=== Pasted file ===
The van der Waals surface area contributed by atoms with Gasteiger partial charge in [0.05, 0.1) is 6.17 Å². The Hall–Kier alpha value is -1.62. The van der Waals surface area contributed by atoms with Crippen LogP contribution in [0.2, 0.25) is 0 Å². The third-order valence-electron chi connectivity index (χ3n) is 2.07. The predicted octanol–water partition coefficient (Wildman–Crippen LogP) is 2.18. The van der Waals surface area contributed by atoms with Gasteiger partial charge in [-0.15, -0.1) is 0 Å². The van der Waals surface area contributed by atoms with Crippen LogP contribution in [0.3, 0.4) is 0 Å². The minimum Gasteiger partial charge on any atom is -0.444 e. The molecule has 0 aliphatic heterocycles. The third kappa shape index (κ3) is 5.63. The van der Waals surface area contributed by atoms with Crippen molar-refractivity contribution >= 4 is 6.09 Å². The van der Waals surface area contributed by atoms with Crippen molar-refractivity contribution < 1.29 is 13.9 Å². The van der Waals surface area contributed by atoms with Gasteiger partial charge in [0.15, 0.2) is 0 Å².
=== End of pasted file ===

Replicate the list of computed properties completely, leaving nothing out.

The van der Waals surface area contributed by atoms with Gasteiger partial charge in [0.05, 0.1) is 6.17 Å². The Hall–Kier alpha value is -1.62. The van der Waals surface area contributed by atoms with Crippen LogP contribution in [0.2, 0.25) is 0 Å². The third-order valence-electron chi connectivity index (χ3n) is 2.07. The predicted octanol–water partition coefficient (Wildman–Crippen LogP) is 2.18. The van der Waals surface area contributed by atoms with Gasteiger partial charge in [-0.15, -0.1) is 0 Å². The van der Waals surface area contributed by atoms with Crippen LogP contribution in [0.3, 0.4) is 0 Å². The minimum Gasteiger partial charge on any atom is -0.444 e. The molecule has 0 aliphatic heterocycles. The third kappa shape index (κ3) is 5.63. The van der Waals surface area contributed by atoms with Crippen molar-refractivity contribution >= 4 is 6.09 Å². The van der Waals surface area contributed by atoms with Crippen molar-refractivity contribution < 1.29 is 13.9 Å². The van der Waals surface area contributed by atoms with Gasteiger partial charge in [0.15, 0.2) is 0 Å².